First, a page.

I would say, “Know that you cannot master your own trauma by mastering everyone else’s.” They are separate. I wish someone had told me that.
In “Building Community Safety,” you wrote: “When people who’ve experienced life-threatening injuries or people witnessing violence decide to call an ambulance, we must acknowledge that we have yet to build an alternative to 911. However, if we create a culture in which people felt comfortable sharing stories about when they call emergency services but didn’t want to, we actually learn about crucial needs for community safety projects.” Why is that important?
Dixon: I think that people calling 911 in the closet is less useful than people saying, “I didn’t know how else to navigate this. I desire a way to do this without calling 911.”
There’s a whole bunch of ways that people are navigating alternatives to 911 — from private ambulances to cities that have actually set up organizing within families and friends to people using private cabs and cars. When I was at the Audre Lorde Project, we did a workshop called “There’s No Movement 911.” The idea was for people to talk about situations where they didn’t know if they could get out of calling 911 and for us to brainstorm with a paramedic, an organizer and a lawyer about options and alternatives. There was so much I learned from that. For instance, what were the instances in which New York City EMTs and paramedics could call police or decline to call police? What were the legal risks?
I don’t think of shame as a strategy. When people say, “Don’t call the police,” they’re talking to mostly white, upper-class, abled cis people who are causing harm to other people in the process [not marginalized people].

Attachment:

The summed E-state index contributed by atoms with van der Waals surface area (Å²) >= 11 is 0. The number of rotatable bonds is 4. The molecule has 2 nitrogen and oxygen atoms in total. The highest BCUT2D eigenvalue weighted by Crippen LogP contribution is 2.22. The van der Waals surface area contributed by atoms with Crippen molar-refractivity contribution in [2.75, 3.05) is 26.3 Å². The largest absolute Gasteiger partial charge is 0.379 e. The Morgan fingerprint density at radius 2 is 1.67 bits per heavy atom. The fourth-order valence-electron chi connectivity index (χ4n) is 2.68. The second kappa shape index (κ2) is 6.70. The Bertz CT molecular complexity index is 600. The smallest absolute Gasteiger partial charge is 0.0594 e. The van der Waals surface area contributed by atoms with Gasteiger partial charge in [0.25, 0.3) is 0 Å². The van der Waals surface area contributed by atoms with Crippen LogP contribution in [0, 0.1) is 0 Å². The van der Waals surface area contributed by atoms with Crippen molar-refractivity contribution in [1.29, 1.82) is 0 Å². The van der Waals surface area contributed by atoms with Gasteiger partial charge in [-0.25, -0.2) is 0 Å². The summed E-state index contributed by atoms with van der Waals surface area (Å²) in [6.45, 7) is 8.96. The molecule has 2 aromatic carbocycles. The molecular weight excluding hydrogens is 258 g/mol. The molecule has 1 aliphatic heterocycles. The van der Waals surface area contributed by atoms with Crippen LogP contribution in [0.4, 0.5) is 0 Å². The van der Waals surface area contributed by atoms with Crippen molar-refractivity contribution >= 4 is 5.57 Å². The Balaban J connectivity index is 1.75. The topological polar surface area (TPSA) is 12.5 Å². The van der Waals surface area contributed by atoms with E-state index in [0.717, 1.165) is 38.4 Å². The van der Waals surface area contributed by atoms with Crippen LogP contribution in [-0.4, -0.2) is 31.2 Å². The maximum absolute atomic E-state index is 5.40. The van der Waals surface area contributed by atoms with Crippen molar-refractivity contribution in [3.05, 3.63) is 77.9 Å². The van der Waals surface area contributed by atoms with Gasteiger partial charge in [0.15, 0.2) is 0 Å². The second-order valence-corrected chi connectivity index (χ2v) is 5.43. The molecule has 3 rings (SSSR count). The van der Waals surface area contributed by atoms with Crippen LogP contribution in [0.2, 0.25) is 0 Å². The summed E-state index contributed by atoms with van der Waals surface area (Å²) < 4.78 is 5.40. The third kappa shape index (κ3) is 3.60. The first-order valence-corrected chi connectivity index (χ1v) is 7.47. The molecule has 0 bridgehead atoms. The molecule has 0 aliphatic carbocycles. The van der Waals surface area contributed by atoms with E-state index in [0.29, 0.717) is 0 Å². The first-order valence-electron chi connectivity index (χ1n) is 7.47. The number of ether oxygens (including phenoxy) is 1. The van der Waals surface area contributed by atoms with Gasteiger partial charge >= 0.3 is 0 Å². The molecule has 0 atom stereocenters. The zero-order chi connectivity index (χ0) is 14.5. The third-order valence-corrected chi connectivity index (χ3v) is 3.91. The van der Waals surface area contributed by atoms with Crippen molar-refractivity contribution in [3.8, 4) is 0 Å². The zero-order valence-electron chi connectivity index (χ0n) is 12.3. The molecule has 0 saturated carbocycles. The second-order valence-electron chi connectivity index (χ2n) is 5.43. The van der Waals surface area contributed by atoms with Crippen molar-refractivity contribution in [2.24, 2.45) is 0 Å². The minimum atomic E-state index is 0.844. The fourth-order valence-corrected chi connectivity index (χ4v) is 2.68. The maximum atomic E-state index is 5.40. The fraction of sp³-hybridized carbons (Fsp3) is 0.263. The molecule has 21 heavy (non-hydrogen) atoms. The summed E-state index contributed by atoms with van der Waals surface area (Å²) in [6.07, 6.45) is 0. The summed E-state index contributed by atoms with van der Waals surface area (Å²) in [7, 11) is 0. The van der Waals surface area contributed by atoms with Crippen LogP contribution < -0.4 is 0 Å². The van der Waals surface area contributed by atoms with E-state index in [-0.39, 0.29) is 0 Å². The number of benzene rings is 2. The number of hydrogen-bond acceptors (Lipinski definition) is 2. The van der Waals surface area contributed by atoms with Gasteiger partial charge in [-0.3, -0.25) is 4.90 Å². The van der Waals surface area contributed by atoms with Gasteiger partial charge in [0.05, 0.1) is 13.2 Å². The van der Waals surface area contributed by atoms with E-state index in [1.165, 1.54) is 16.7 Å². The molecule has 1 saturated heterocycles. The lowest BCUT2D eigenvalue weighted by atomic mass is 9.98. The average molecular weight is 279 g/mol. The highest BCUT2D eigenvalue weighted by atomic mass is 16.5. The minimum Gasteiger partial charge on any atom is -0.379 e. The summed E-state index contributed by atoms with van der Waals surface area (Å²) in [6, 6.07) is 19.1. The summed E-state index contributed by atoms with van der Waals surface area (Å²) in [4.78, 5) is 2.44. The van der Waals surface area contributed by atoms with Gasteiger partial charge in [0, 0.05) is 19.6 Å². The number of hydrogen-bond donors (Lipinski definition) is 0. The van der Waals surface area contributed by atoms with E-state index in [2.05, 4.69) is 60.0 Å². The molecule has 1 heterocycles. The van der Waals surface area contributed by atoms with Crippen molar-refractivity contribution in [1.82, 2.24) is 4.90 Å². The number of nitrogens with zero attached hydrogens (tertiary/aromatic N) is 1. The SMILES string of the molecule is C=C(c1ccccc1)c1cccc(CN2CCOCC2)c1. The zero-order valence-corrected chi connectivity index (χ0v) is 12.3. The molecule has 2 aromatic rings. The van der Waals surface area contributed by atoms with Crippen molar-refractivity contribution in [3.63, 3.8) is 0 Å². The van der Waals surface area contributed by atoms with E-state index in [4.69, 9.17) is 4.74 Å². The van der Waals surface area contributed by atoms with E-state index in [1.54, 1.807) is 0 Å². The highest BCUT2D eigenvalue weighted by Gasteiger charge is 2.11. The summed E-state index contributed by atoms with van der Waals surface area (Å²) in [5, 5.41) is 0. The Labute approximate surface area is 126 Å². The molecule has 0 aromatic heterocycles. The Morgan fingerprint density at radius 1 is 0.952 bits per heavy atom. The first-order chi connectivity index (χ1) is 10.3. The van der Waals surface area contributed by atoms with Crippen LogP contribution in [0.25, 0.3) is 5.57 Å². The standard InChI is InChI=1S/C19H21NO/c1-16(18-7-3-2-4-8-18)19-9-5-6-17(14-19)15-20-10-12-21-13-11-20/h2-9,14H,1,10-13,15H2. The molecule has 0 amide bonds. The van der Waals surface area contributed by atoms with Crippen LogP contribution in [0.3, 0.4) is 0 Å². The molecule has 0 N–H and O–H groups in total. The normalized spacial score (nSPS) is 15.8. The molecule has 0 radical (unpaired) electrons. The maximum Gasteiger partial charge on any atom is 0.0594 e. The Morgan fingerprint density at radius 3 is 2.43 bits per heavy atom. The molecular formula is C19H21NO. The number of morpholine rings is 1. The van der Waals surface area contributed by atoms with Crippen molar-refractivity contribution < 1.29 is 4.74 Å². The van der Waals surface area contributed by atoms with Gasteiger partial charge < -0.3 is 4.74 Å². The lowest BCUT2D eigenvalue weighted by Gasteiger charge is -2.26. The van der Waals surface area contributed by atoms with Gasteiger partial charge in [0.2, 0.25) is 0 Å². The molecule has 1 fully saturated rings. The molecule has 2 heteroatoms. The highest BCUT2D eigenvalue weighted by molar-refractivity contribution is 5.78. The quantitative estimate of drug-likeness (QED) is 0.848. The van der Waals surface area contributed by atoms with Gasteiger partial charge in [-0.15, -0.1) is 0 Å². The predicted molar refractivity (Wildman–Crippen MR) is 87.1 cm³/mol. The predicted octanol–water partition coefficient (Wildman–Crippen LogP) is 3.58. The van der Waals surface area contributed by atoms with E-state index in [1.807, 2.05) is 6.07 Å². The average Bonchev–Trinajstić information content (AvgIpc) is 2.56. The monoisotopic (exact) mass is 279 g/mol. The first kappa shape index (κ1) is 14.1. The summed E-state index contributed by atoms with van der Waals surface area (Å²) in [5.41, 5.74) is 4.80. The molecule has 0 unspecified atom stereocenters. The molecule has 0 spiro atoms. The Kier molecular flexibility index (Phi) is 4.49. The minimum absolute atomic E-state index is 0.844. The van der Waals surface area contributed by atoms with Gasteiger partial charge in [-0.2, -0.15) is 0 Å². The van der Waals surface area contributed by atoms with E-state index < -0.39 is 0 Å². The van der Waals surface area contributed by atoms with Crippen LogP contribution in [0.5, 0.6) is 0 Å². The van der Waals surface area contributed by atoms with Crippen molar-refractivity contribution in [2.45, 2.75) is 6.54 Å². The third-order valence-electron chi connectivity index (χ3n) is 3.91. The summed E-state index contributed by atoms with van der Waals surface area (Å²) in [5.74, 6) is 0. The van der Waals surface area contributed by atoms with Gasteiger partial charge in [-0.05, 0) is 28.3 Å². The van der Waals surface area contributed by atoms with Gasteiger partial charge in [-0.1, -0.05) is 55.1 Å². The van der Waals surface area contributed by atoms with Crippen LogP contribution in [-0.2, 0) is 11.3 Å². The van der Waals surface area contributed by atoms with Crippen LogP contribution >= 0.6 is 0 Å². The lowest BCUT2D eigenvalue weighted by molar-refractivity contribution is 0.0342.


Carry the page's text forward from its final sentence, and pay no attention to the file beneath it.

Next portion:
It’s important to identify the gaps in our strategies — every time somebody knows that they need another system and they don’t feel or know of another option, because sometimes there’s alternatives that people don’t know about or sometimes people need to be empowered to recognize that they don’t have superhuman skills for certain situations, you can think, “Okay, I’m going to call a medical professional to navigate this. Here are the types of harm that can happen from calling the state and here are my options.” I was tired of whispered confessions of people who had called systems or filed police reports because they were trying to prove their radicalness to me. I don’t want TJ to be a badge of radical honor.
I grow and thrive in complexity. I think we all do because there’s a type of person who is going to look for the holes in an argument, not from the place of wanting to destroy our notions of TJ, but from the place of having been repeatedly failed by our system and also harmed and failed within radical communities. I want to answer to this because I’m one of those people. For all of us whose survivorship looks like that, there needs to be a space to say, “I don’t know of another option in that case. I hear you. I think we could build that. Let’s think about who and how.”
What do you hope that readers take away from the book?
Dixon: I’m hoping that people learn at least one new strategy that they hadn’t thought of. I’m hoping that people can also see TJ in a way that they can see themselves within the work. I want the book to be something they take to a meeting or to a neighbor and say, “I think we can do this.”
Piepzna-Samarasinha: The first word that came to my head is possibility, that people go, “Wow, there are some real pragmatic tools and discussions.” That includes the discussions about messiness.
This interview has been lightly edited for length and clarity.